The Empty Page

In the literary world, there is no cliche more timeworn and banal than the empty page. Countless movies and television shows have portrayed this inconspicuous menace in all its unvarnished glory. You’ve all seen it, I’m sure. The eight-and-a-half by eleven crisp sheet tucked neatly into a typewriter. It’s self-important barrenness, mocking the timid writer. Or more recently, the pale, vacuous computer screen. Vacant, besides the black, thin yet sinister cursor. The one blinking in wait. Tempting and taunting. Daring you to take a shot. Condemning you for balking. Judging and teasing. C’mon, it appears to be asking. Let’s see what you got?

Fucking terrifying.

Or is it?

On my best of days, I approach the blank screen with youthful optimism. The emptiness is nothing more than opportunity, I reason. Think of all the potential. Of all the possibility. The page is dawn, and there lies a glorious day ahead. One rife with adventure, discovery, pain, laughter, and who knows what else. It’s all there on that amiable, welcoming empty page. Literally, new worlds can spring to life upon it. Characters born to live and breathe and think and philosophize. Ideas that can affect societal and personal change and growth will call it home, their shelter providing for them a platform for a voice that must be heard. In fact, the page isn’t¬†threatening. It isn’t the danger. It’s in danger, as what I – all powerful writer that I am – plan to do to it isn’t for the faint of heart. I, on my best day remember, aim to ravish that page. I am going to rain down upon it with great vengeance and furious anger, thrashin it with novel thoughts and meticulously constructed sentences awash with clever wordplay and enlightening metaphors and similes. The empty page, the fresh start we’ve always wanted.

On my worst of days however…

Well, stereotypes have been found to exist for a reason. Usually. There persists exceptions to any rule concerning human nature, and broad generalizations are limiting in general, never fully encompassing reality. But I will be damned if stereotypes don’t nail it from time to time. And true to form, a blank page, screen, or canvas has the potential to make a heart skip a beat. My heart in particular, especially when you overthink it. When you allow yourself the instance to dwell on the amount of work it’s going to take to get it right, to shape things exactly as you want it to be. When you succumb to doubt about the worthiness of your take, of your story, or in the ability to frame it as you imagine it to be. The grind is real, for most of us anyways. And the empty page is an unmistakable warning of the arduous journey ahead.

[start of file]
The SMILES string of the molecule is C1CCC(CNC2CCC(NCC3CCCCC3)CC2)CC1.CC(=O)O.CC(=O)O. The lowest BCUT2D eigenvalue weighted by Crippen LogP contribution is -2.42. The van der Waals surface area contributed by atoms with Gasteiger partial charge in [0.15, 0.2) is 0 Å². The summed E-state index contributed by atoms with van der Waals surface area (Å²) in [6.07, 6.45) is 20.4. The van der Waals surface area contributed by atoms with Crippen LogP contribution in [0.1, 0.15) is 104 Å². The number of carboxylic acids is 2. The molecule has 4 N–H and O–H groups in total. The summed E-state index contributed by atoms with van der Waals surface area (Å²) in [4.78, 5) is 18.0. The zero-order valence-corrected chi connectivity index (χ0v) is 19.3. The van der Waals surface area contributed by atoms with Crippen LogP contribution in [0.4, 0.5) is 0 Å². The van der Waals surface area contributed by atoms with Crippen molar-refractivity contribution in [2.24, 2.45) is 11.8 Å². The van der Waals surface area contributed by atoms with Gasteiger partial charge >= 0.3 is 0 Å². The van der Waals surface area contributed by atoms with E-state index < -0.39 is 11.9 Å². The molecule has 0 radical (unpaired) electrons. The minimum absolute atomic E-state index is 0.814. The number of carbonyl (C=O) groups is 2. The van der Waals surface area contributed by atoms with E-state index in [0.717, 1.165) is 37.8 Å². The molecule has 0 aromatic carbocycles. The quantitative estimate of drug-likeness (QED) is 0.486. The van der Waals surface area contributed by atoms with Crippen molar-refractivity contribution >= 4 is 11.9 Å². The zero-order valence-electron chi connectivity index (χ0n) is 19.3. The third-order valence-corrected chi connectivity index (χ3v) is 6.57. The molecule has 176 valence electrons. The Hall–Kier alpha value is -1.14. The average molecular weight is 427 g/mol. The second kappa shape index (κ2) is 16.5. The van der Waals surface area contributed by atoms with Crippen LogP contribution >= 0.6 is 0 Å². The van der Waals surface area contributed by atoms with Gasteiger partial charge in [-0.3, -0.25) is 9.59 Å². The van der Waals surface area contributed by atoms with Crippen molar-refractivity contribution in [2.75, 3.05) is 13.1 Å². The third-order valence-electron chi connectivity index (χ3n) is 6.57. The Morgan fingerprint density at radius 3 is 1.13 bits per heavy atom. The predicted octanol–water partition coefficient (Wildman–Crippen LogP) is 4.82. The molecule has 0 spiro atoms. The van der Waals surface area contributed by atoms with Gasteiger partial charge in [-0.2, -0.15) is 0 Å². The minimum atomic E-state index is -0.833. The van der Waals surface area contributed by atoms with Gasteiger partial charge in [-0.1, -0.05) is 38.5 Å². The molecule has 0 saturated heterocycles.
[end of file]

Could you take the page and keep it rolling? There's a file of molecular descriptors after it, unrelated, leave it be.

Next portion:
But I have found that the truth of the matter always lies somewhere in the middle. Hyperbole is king, but a shitty one with no respect for fact. It’s rare when I find myself within a day that I would label as my best, and luckily, most of my days would never fall under the categorization of worst. Life is complex, and so is the empty page.

So it is that the empty page is what you make it. How you choose to perceive it is what it manifests itself as. It’s funny in that way, as everything about its existence is malleable – right down to its very essence. And on most days, I find that barren space to be incredibly inviting, yet at the same time, imploring me to come correct. And so, I must fight the good fight.

It begins for me with muddying the waters. That’s right. I make it promptly clear who is in charge and storm out the gate with purpose, but haphazard intent. The empty page yearns for words, and so I dispense with reckless abandon. Any thoughts or ideas I have in mind – sentences I have already crafted or even just words I am eager to use – I garnish the page with. Order doesn’t matter, just that the ingredients are aligned and ready for use. And thus, chaos reigns, and the result, admittedly, is often a jumbled mess. Something that requires more cleanup than is healthy to an efficient livelihood working with words. But a convoluted canvas is where I work best. It’s where I’m comfortable. I live and work amongst discord.

My desk looks exactly as you might imagine.


Michael Shields is a writer who resides in Brooklyn, New York. He is the Founder and Chief Editor of Across the Margin, a home for writers and wordsmiths who revere honesty and idolize wordplay.

Visit Michael at his magazine,

One thought on “The Empty Page”

  1. Great post Michael. I’ve found the method of getting things down works for me as well. It’s when you start to overthink things that it becomes harder. The longer it takes for you to type that first word, then the longer it takes to write a novel, etc. but if you just start typing, you’ll see results immediately. It’s funny how the human brain works like that.


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